The comet is already too low for reasonable viewing at the end of civil twilight, so your best bet is to start looking immediately after sunset. Start scanning with binoculars immediately above the spot where the Sun disappeared, and then move slightly to the right as time passes. While you're at it, see how soon you can pick up Venus. If you can find the exact right spot, it should be visible to the unaided eye as soon as the Sun is gone.
If you own a Go To telescope, you can obtain R.A. and Dec. from the Minor Planet Center. Note that the data is given for 0h Universal Time, which corresponds to evening on the previous day in North America. So use the ephemeris for January 13th to see the comet on the evening of the 12th.
Up to now, people at far northerly latitudes have had the best views of Comet McNaught, but on January 12th the observing geometry is pretty much the same throughout the North Temperate Zone. On the 13th people at low latitudes in both hemispheres will be best placed to see the comet, and after that, people in the Southern Hemisphere will be favored.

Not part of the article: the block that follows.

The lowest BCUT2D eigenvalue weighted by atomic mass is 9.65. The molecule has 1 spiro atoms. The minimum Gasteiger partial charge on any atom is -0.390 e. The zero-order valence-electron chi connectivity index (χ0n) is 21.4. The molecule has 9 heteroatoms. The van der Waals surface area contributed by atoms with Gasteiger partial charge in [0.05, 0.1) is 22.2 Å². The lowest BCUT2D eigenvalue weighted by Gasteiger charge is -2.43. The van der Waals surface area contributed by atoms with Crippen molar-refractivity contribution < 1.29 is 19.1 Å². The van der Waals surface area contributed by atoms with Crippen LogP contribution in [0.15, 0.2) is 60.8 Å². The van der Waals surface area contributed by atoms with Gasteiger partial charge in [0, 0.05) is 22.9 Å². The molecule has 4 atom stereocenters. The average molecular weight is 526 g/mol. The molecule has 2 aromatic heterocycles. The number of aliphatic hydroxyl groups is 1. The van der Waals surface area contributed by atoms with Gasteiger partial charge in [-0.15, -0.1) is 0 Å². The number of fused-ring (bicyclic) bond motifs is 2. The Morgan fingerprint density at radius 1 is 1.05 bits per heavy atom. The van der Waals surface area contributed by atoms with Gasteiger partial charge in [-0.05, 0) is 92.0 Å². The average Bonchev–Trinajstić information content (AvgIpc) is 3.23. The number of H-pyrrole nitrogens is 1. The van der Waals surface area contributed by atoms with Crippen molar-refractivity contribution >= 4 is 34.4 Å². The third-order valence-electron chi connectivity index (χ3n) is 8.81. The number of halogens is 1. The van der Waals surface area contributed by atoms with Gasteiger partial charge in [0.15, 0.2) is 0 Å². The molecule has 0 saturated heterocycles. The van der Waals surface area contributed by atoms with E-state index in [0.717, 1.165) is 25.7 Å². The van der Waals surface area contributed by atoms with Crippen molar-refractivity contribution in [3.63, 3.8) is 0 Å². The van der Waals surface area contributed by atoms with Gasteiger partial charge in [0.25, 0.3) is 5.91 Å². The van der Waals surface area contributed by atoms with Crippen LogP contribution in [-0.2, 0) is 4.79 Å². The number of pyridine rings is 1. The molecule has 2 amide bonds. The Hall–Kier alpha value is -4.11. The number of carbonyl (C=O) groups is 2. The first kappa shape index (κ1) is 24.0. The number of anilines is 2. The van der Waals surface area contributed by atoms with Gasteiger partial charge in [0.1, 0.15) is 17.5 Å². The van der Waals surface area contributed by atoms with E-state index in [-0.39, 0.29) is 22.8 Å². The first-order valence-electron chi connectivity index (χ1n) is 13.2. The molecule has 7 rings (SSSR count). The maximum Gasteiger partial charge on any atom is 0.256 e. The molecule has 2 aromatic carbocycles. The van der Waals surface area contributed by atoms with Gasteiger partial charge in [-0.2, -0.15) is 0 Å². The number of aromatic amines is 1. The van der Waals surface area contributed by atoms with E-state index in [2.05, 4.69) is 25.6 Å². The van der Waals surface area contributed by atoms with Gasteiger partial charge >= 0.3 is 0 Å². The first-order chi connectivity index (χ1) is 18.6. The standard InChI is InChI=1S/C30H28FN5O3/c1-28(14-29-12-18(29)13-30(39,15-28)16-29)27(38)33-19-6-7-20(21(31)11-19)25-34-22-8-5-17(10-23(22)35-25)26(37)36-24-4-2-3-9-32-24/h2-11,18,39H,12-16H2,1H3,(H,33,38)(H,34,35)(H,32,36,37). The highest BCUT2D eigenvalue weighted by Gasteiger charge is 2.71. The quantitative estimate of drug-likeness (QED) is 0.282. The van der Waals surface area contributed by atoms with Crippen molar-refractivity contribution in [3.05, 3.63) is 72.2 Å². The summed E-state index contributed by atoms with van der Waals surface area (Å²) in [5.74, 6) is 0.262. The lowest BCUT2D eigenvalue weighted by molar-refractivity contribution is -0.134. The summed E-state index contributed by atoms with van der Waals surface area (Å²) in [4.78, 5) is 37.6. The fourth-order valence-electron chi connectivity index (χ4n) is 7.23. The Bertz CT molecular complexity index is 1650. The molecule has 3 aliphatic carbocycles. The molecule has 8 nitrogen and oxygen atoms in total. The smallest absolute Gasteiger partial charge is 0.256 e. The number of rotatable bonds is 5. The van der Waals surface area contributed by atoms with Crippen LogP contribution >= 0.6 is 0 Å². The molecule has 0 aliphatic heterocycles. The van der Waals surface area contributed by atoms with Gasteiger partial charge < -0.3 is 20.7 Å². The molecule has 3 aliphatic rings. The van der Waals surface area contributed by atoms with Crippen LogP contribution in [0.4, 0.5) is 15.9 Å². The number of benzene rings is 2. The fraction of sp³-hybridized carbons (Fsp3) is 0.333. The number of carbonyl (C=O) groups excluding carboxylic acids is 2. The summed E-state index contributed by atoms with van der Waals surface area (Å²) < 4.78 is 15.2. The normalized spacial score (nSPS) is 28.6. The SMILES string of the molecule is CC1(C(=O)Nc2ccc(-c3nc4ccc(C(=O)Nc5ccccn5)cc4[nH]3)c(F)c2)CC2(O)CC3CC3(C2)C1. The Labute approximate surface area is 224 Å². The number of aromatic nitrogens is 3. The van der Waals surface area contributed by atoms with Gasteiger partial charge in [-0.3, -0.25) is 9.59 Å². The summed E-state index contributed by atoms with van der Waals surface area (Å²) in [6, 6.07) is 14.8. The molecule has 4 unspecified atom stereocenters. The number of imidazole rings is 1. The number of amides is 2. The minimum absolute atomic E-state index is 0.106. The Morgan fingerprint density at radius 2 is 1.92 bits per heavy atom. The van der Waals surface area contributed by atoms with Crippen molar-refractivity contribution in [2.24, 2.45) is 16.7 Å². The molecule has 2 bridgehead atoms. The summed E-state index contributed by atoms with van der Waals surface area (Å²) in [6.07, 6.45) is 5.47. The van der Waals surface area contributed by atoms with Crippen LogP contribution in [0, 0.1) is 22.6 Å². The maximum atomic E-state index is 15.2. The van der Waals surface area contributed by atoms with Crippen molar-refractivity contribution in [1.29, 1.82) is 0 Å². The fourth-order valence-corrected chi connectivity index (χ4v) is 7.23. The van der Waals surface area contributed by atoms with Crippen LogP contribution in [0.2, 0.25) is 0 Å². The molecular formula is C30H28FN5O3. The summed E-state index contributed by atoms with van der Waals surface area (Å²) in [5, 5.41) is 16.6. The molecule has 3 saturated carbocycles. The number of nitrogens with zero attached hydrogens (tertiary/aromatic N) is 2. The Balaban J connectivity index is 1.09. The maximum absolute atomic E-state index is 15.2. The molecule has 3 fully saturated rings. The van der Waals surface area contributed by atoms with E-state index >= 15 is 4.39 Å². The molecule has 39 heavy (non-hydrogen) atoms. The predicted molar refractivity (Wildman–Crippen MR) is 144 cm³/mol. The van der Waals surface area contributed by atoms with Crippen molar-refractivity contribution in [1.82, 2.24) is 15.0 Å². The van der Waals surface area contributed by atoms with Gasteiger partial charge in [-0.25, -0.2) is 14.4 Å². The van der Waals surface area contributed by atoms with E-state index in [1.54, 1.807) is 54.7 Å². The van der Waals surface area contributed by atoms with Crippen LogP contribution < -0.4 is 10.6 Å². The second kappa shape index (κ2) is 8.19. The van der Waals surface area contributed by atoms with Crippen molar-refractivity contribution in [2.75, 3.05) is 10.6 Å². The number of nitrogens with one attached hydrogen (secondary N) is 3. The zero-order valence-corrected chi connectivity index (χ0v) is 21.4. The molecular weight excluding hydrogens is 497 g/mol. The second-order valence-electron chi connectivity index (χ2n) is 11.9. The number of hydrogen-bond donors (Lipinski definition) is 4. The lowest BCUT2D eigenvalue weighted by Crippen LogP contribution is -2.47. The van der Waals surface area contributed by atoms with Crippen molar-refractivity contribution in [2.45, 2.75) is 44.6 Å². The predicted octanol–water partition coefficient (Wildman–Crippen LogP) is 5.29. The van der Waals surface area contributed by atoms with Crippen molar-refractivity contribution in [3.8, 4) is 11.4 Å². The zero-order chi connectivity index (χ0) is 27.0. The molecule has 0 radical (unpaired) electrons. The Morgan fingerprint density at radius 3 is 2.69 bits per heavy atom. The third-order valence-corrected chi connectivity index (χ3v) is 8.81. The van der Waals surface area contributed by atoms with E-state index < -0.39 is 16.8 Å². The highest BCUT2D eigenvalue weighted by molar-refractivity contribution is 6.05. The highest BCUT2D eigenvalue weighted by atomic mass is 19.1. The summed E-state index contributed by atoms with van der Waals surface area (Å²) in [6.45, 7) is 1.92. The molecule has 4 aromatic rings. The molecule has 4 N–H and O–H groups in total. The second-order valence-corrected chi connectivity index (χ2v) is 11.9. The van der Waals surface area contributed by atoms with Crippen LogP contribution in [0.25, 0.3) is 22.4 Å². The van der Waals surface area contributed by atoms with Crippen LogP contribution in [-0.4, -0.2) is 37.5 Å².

On the evening of January 14th, observers at mid-southern latitudes may see the comet emerge very low in the sky immediately after sunset right next to the planet Mercury. This conjunction should be impressive but tricky to observe. Every evening after that the comet will climb rapidly higher, as shown at right, and soon it will be visible in a fully dark sky. But the comet is likely to be fading rapidly as well. Stay tuned for ongoing developments!
Check out our photo gallery for some lovely pictures of the comet, and feel free to submit your own. You can also e-mail observing reports to observers@SkyandTelescope.com. And check out our own observations, including a remarkable image of the comet's head and tail taken in broad daylight.